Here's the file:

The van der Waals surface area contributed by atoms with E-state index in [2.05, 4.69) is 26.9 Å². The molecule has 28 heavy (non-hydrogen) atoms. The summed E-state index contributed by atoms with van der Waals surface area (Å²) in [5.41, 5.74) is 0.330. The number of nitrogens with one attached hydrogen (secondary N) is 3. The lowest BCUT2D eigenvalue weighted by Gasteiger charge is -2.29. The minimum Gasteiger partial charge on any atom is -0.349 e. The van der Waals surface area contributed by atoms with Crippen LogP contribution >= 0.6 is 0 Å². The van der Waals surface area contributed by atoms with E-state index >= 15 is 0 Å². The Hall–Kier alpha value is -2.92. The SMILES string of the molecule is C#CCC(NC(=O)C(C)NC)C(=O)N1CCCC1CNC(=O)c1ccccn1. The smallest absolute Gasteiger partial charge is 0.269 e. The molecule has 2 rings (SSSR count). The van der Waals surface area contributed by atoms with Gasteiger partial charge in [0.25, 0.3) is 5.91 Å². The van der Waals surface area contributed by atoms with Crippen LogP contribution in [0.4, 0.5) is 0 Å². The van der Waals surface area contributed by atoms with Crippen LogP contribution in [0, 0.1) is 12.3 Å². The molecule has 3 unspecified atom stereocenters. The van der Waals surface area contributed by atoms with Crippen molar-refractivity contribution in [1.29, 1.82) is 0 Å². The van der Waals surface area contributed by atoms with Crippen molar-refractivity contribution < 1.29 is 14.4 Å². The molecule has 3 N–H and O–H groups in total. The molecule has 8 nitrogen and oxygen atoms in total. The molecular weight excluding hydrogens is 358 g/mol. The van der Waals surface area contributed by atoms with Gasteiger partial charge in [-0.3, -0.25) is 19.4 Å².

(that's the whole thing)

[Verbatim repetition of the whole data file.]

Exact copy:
The van der Waals surface area contributed by atoms with E-state index in [2.05, 4.69) is 26.9 Å². The molecule has 28 heavy (non-hydrogen) atoms. The summed E-state index contributed by atoms with van der Waals surface area (Å²) in [5.41, 5.74) is 0.330. The number of nitrogens with one attached hydrogen (secondary N) is 3. The lowest BCUT2D eigenvalue weighted by Gasteiger charge is -2.29. The minimum Gasteiger partial charge on any atom is -0.349 e. The van der Waals surface area contributed by atoms with Crippen LogP contribution >= 0.6 is 0 Å². The van der Waals surface area contributed by atoms with E-state index >= 15 is 0 Å². The Hall–Kier alpha value is -2.92. The SMILES string of the molecule is C#CCC(NC(=O)C(C)NC)C(=O)N1CCCC1CNC(=O)c1ccccn1. The smallest absolute Gasteiger partial charge is 0.269 e. The molecule has 2 rings (SSSR count). The van der Waals surface area contributed by atoms with Gasteiger partial charge in [0.25, 0.3) is 5.91 Å². The van der Waals surface area contributed by atoms with Crippen LogP contribution in [0.4, 0.5) is 0 Å². The van der Waals surface area contributed by atoms with Crippen LogP contribution in [0, 0.1) is 12.3 Å². The molecule has 3 unspecified atom stereocenters. The van der Waals surface area contributed by atoms with Crippen molar-refractivity contribution in [1.29, 1.82) is 0 Å². The van der Waals surface area contributed by atoms with Crippen molar-refractivity contribution < 1.29 is 14.4 Å². The molecule has 3 N–H and O–H groups in total. The molecule has 8 nitrogen and oxygen atoms in total. The molecular weight excluding hydrogens is 358 g/mol. The van der Waals surface area contributed by atoms with Gasteiger partial charge in [-0.3, -0.25) is 19.4 Å².